Live events are rapidly becoming the most important streaming content. People watch live video 10 to 20 times longer than on-demand content, and it also earns 27% more minutes of watch time per viewing. Only it’s not just the amount of time spent. The number of people watching is growing steadily too, with 63% of those aged 18-34 viewing live-streamed content regularly. Key amongst all live content: sports.
Unfortunately for operations teams, it’s also the most unforgiving. Here, low latency streaming and high QoE are an absolute must, or else you’re in trouble, potentially even ruining customer relationships forever.
Just imagine a sports fan missing the penalty shootout of their favourite team at the 2022 World Cup due to a streaming error or latency issues. They may never forgive you. In general, your bottom line will be hit hard in various ways if QoE drops even for a brief moment. From a lack of ad impressions to subscriber churn, a poor live-streaming experience can drive your viewers into the arms of your competitors.
So keeping up low latency streaming of sports events at all times is not a choice, it’s a must-have. This article explains how operations teams can do just that.
Ensuring low latency streaming of sports events starts with monitoring
As more major streaming operators like Netflix and Disney get into live streaming, it’s becoming increasingly important to ensure viewer satisfaction. However, a host of issues can result in decreased QoE. Bitmovin, in a survey of 1000 UK respondents, found that more than one in three (38%) had unsubscribed from a streaming service due to buffering. Their research also found that nearly a quarter of Brits (23%) would drop a service with poor video quality. The result is that problems like these could cost your streaming platform as much as £45M per month. That’s why monitoring is so critical. To understand the causes of buffering and poor quality, you need visibility into the many factors that can cause a poor live-streaming experience.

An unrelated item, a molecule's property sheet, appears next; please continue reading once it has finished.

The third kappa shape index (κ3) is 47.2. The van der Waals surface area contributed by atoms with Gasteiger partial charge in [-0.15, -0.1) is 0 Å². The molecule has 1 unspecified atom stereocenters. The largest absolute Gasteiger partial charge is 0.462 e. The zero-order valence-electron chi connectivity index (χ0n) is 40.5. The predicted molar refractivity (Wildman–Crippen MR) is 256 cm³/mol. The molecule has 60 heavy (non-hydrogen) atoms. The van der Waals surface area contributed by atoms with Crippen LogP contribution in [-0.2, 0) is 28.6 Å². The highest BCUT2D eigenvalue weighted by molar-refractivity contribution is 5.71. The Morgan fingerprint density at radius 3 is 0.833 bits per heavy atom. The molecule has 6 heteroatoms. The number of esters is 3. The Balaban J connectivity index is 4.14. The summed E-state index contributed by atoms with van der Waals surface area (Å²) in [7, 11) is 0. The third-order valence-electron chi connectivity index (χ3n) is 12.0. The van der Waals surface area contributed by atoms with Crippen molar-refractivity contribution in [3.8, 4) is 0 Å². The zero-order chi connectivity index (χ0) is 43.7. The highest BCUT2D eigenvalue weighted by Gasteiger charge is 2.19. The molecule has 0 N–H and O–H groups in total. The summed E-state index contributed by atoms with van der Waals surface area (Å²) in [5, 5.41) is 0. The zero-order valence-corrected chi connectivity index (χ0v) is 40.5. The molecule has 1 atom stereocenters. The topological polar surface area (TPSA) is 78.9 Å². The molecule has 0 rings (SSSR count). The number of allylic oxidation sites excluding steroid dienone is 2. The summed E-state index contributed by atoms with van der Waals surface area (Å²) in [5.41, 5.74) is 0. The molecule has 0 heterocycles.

The key monitoring challenges for maintaining low latency streaming
Monitoring may be what’s needed to ensure a great live-streaming sports experience, but it’s not as straightforward as it may seem.
There are a number of complexities that can complicate live stream monitoring:
According to the Radicati Group, there are 15.96 billion mobile devices worldwide in 2022. Yet, the number of them isn’t the problem. It’s all of the different device versions, which only support specific formats of streaming video (e.g. CMAF vs HLS vs Dash). Because of this, operators delivering live sports streams must encode and package their content to reach the majority of devices.
This not only complicates the workflow but makes monitoring even more difficult as the operator must ensure each stream is available and performing well everywhere. Supporting 15 to 20 devices, from Smart TVs to mobile phones, is one thing, but when the content is ABR, those devices may each need 5 to 7 bitrates. Whatever monitoring solution is used must be able to track each and every version of every stream for every device.